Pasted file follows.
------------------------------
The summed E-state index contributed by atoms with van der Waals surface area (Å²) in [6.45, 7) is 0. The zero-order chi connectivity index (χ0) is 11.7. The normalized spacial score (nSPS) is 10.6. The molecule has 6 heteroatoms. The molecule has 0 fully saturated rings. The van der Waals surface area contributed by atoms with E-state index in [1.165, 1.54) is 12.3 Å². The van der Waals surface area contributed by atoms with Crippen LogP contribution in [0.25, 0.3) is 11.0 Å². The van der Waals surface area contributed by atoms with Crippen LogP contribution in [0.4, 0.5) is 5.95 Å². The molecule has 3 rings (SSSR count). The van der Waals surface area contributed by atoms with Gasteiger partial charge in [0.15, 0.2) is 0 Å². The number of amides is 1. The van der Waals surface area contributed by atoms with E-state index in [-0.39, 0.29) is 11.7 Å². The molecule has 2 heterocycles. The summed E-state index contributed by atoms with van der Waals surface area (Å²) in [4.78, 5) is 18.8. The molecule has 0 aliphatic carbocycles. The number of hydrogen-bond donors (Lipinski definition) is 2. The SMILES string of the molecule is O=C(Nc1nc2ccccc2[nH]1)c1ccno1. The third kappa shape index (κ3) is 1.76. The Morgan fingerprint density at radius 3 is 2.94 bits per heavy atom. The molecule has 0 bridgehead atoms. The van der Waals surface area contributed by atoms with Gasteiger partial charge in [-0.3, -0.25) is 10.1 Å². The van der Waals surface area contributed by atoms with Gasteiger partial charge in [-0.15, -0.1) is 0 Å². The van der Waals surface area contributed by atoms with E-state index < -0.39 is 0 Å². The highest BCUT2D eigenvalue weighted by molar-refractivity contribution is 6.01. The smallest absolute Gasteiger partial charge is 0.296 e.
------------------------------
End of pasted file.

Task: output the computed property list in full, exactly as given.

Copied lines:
The summed E-state index contributed by atoms with van der Waals surface area (Å²) in [6.45, 7) is 0. The zero-order chi connectivity index (χ0) is 11.7. The normalized spacial score (nSPS) is 10.6. The molecule has 6 heteroatoms. The molecule has 0 fully saturated rings. The van der Waals surface area contributed by atoms with E-state index in [1.165, 1.54) is 12.3 Å². The van der Waals surface area contributed by atoms with Crippen LogP contribution in [0.25, 0.3) is 11.0 Å². The van der Waals surface area contributed by atoms with Crippen LogP contribution in [0.4, 0.5) is 5.95 Å². The molecule has 3 rings (SSSR count). The van der Waals surface area contributed by atoms with Gasteiger partial charge in [0.15, 0.2) is 0 Å². The number of amides is 1. The van der Waals surface area contributed by atoms with E-state index in [-0.39, 0.29) is 11.7 Å². The molecule has 2 heterocycles. The summed E-state index contributed by atoms with van der Waals surface area (Å²) in [4.78, 5) is 18.8. The molecule has 0 aliphatic carbocycles. The number of hydrogen-bond donors (Lipinski definition) is 2. The SMILES string of the molecule is O=C(Nc1nc2ccccc2[nH]1)c1ccno1. The third kappa shape index (κ3) is 1.76. The Morgan fingerprint density at radius 3 is 2.94 bits per heavy atom. The molecule has 0 bridgehead atoms. The van der Waals surface area contributed by atoms with Gasteiger partial charge in [-0.3, -0.25) is 10.1 Å². The van der Waals surface area contributed by atoms with Gasteiger partial charge in [-0.15, -0.1) is 0 Å². The van der Waals surface area contributed by atoms with E-state index < -0.39 is 0 Å². The highest BCUT2D eigenvalue weighted by molar-refractivity contribution is 6.01. The smallest absolute Gasteiger partial charge is 0.296 e.